Paying influencers helps you to build strong partnerships and incentivize strong performance. It comes down to choosing between offering monetary payment such as a flat fee or commission, or offering free products.
This post will help you answer the following questions to ensure you choose the best payment method:
- How much will I pay my influencers?
- Which compensation model is best suited to my campaign?
- Is there a guideline as to what this influencer should receive in exchange for their service?
- How do I make sure I’m not overpaying or underpaying an influencer?
Before we get started, we think this influencer marketing strategy guide (below) will be useful when you’re ready to explore beyond influencer payment and dive into all aspects of strategy best practices and tips.
Ok, let’s get started!
There are several considerations when deciding what to offer influencers. Influencer payment is just one of many important costs that should be considered in your influencer marketing budget.
Marketers want to incentivize influencers to do their best work and offer fair compensation while maintaining a high return on investment. With this in mind, we’ll explore why monetary payment is best in some situations and how to go about deciding on a price. We’ll also look at alternative models of influencer payment including product as payment, combining product and payment, or offering other incentives.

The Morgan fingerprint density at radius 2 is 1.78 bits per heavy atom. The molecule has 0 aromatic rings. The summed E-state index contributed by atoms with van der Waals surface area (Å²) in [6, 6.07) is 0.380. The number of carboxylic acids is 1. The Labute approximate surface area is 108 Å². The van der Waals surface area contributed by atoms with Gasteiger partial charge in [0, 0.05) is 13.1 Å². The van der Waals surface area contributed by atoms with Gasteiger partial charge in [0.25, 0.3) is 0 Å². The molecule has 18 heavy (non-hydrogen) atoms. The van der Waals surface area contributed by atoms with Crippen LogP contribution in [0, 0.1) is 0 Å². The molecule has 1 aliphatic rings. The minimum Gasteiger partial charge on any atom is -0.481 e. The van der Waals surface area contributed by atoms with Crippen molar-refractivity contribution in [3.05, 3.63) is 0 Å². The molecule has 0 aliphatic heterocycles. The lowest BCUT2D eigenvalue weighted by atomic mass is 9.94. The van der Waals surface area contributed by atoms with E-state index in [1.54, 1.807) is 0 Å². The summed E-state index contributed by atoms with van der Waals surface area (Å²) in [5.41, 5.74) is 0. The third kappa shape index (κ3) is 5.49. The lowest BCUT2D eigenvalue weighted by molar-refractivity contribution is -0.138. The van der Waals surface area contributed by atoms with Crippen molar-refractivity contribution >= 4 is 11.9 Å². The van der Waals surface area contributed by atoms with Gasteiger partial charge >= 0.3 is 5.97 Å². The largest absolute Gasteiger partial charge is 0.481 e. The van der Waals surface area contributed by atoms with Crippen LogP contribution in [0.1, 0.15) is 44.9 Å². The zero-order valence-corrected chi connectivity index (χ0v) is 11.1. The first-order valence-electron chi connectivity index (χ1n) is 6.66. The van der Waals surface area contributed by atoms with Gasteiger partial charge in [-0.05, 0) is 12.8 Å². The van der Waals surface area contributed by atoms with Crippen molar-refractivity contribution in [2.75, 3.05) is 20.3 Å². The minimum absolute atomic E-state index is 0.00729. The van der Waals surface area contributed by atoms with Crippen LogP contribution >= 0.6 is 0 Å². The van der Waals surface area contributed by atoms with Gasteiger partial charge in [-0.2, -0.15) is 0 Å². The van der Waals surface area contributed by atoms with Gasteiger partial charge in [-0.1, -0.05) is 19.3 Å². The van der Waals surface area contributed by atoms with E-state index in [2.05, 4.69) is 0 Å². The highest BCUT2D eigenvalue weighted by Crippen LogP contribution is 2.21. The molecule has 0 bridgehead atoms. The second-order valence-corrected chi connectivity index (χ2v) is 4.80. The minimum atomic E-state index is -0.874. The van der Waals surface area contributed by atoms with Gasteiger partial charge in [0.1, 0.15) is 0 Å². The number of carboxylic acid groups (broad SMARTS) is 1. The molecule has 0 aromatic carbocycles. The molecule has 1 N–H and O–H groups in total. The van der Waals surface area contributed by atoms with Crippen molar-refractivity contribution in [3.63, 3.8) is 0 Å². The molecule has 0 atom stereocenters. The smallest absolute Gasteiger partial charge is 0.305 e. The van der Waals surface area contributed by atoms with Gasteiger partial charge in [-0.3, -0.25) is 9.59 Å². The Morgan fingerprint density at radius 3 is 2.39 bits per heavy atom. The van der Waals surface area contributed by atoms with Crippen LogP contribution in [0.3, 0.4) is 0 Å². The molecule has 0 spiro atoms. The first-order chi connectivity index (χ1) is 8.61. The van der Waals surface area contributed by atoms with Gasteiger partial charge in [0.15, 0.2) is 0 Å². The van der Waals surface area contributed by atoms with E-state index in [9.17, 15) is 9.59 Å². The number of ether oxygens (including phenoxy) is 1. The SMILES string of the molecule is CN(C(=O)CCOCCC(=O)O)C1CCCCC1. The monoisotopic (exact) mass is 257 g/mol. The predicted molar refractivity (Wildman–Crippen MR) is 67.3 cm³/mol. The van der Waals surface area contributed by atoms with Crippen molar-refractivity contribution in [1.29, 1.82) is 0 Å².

Paid partnerships with influencers
How much money you spend depends entirely on the nature of your campaign and your budget. As Influencer Marketing Hub reports, Instagram influencers can be paid anything from $10 to $10,000 per post. Their calculations are organized by influencer follower size, with nano and micro-influencers receiving less compared to mega and macro-influencers. This is useful guidance to consider when deciding how much to offer your influencers per post. But there are several other factors at play.
Paying influencers a flat-fee
Brands can use several performance insights to decide how much to pay their influencers. Upfluence provides a suggested price metric and a CPV (cost-per-view) or CPE (cost-per-engagement) on every influencer profile. You can use this as a benchmark for you to set your offer. You can also look at an influencer’s engagement rate and post-effectiveness (success of sponsored vs. organic posts) and their A-F performance rating compared to similar profiles. These data points help to paint a bigger picture of the value they can offer your brand and how much cash you should part with.